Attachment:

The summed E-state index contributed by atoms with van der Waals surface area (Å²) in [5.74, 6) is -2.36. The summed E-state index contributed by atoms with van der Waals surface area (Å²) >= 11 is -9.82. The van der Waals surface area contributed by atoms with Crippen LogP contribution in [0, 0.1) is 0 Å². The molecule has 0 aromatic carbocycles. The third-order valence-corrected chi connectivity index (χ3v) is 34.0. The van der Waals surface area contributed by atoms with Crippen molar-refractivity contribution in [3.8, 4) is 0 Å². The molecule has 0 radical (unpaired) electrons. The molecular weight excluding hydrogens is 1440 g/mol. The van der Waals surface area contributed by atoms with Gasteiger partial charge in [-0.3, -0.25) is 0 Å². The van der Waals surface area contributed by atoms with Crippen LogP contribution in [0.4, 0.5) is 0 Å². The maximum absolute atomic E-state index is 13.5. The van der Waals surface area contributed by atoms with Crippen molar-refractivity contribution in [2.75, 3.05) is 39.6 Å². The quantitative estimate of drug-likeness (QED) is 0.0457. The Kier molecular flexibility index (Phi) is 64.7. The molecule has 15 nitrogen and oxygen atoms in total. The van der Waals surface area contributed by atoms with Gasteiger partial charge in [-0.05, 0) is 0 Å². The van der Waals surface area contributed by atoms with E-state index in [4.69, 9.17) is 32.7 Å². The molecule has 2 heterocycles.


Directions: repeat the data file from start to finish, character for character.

The summed E-state index contributed by atoms with van der Waals surface area (Å²) in [5.74, 6) is -2.36. The summed E-state index contributed by atoms with van der Waals surface area (Å²) >= 11 is -9.82. The van der Waals surface area contributed by atoms with Crippen LogP contribution in [0, 0.1) is 0 Å². The molecule has 0 aromatic carbocycles. The third-order valence-corrected chi connectivity index (χ3v) is 34.0. The van der Waals surface area contributed by atoms with Crippen molar-refractivity contribution in [3.8, 4) is 0 Å². The molecule has 0 radical (unpaired) electrons. The molecular weight excluding hydrogens is 1440 g/mol. The van der Waals surface area contributed by atoms with Gasteiger partial charge in [-0.3, -0.25) is 0 Å². The van der Waals surface area contributed by atoms with Crippen LogP contribution in [0.4, 0.5) is 0 Å². The maximum absolute atomic E-state index is 13.5. The van der Waals surface area contributed by atoms with Crippen molar-refractivity contribution in [2.75, 3.05) is 39.6 Å². The quantitative estimate of drug-likeness (QED) is 0.0457. The Kier molecular flexibility index (Phi) is 64.7. The molecule has 15 nitrogen and oxygen atoms in total. The van der Waals surface area contributed by atoms with Gasteiger partial charge in [-0.05, 0) is 0 Å². The van der Waals surface area contributed by atoms with E-state index in [4.69, 9.17) is 32.7 Å². The molecule has 2 heterocycles.